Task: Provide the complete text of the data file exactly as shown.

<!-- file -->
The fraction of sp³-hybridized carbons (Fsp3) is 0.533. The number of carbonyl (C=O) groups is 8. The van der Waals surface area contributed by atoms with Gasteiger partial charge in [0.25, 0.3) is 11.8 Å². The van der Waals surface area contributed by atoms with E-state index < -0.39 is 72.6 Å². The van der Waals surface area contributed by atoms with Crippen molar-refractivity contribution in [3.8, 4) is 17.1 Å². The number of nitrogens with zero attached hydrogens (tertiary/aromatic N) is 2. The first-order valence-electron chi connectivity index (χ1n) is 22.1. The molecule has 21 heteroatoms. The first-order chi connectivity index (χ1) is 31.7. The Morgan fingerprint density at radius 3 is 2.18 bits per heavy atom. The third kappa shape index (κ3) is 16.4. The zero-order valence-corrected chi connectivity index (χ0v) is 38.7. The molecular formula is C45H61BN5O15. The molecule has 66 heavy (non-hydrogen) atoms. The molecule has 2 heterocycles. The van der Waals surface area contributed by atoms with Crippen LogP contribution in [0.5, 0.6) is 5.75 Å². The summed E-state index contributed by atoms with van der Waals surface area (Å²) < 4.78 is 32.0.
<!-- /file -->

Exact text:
The fraction of sp³-hybridized carbons (Fsp3) is 0.533. The number of carbonyl (C=O) groups is 8. The van der Waals surface area contributed by atoms with Gasteiger partial charge in [0.25, 0.3) is 11.8 Å². The van der Waals surface area contributed by atoms with E-state index < -0.39 is 72.6 Å². The van der Waals surface area contributed by atoms with Crippen molar-refractivity contribution in [3.8, 4) is 17.1 Å². The number of nitrogens with zero attached hydrogens (tertiary/aromatic N) is 2. The first-order valence-electron chi connectivity index (χ1n) is 22.1. The molecule has 21 heteroatoms. The first-order chi connectivity index (χ1) is 31.7. The Morgan fingerprint density at radius 3 is 2.18 bits per heavy atom. The third kappa shape index (κ3) is 16.4. The zero-order valence-corrected chi connectivity index (χ0v) is 38.7. The molecular formula is C45H61BN5O15. The molecule has 66 heavy (non-hydrogen) atoms. The molecule has 2 heterocycles. The van der Waals surface area contributed by atoms with Crippen LogP contribution in [0.5, 0.6) is 5.75 Å². The summed E-state index contributed by atoms with van der Waals surface area (Å²) < 4.78 is 32.0.